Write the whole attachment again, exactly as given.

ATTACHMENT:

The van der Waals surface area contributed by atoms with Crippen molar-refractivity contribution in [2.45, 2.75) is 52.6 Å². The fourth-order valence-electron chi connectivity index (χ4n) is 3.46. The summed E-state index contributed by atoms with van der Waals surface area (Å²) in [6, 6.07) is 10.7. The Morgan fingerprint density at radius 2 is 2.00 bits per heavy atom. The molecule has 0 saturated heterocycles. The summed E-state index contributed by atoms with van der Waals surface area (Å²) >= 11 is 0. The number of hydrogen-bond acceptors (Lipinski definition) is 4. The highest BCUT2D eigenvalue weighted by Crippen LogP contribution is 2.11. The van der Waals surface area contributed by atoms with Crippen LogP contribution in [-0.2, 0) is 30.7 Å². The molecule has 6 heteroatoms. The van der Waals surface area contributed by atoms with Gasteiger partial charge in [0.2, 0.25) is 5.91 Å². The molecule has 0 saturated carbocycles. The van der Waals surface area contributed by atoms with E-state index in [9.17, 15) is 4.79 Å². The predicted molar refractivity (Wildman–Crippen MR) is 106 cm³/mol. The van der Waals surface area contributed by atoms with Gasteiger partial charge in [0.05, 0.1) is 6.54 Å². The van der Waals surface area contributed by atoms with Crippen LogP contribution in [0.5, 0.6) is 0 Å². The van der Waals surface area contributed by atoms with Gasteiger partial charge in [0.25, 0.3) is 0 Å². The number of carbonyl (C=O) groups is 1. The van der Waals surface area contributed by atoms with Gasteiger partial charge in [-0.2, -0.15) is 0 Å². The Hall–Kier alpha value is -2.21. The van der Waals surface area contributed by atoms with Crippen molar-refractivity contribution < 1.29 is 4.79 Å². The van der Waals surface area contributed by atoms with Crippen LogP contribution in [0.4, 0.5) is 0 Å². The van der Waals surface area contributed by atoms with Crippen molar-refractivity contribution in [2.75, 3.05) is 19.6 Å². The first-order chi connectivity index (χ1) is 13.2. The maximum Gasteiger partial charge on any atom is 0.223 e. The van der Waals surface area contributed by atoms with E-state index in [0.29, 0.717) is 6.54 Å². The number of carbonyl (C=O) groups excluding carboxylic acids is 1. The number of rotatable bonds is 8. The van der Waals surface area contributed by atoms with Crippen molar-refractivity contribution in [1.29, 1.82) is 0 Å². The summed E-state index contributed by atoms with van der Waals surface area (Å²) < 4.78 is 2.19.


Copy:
The van der Waals surface area contributed by atoms with Crippen molar-refractivity contribution in [2.45, 2.75) is 52.6 Å². The fourth-order valence-electron chi connectivity index (χ4n) is 3.46. The summed E-state index contributed by atoms with van der Waals surface area (Å²) in [6, 6.07) is 10.7. The Morgan fingerprint density at radius 2 is 2.00 bits per heavy atom. The molecule has 0 saturated heterocycles. The summed E-state index contributed by atoms with van der Waals surface area (Å²) >= 11 is 0. The number of hydrogen-bond acceptors (Lipinski definition) is 4. The highest BCUT2D eigenvalue weighted by Crippen LogP contribution is 2.11. The van der Waals surface area contributed by atoms with Crippen LogP contribution in [-0.2, 0) is 30.7 Å². The molecule has 6 heteroatoms. The van der Waals surface area contributed by atoms with Gasteiger partial charge in [0.2, 0.25) is 5.91 Å². The molecule has 0 saturated carbocycles. The van der Waals surface area contributed by atoms with E-state index in [9.17, 15) is 4.79 Å². The predicted molar refractivity (Wildman–Crippen MR) is 106 cm³/mol. The van der Waals surface area contributed by atoms with Gasteiger partial charge in [0.05, 0.1) is 6.54 Å². The van der Waals surface area contributed by atoms with Crippen LogP contribution in [0.5, 0.6) is 0 Å². The van der Waals surface area contributed by atoms with Gasteiger partial charge in [0.25, 0.3) is 0 Å². The number of carbonyl (C=O) groups is 1. The van der Waals surface area contributed by atoms with Gasteiger partial charge in [-0.2, -0.15) is 0 Å². The Hall–Kier alpha value is -2.21. The van der Waals surface area contributed by atoms with Crippen molar-refractivity contribution < 1.29 is 4.79 Å². The van der Waals surface area contributed by atoms with Crippen LogP contribution in [0.4, 0.5) is 0 Å². The van der Waals surface area contributed by atoms with Crippen molar-refractivity contribution in [2.75, 3.05) is 19.6 Å². The first-order chi connectivity index (χ1) is 13.2. The maximum Gasteiger partial charge on any atom is 0.223 e. The van der Waals surface area contributed by atoms with E-state index in [0.29, 0.717) is 6.54 Å². The number of carbonyl (C=O) groups excluding carboxylic acids is 1. The number of rotatable bonds is 8. The van der Waals surface area contributed by atoms with Crippen molar-refractivity contribution in [1.29, 1.82) is 0 Å². The summed E-state index contributed by atoms with van der Waals surface area (Å²) < 4.78 is 2.19.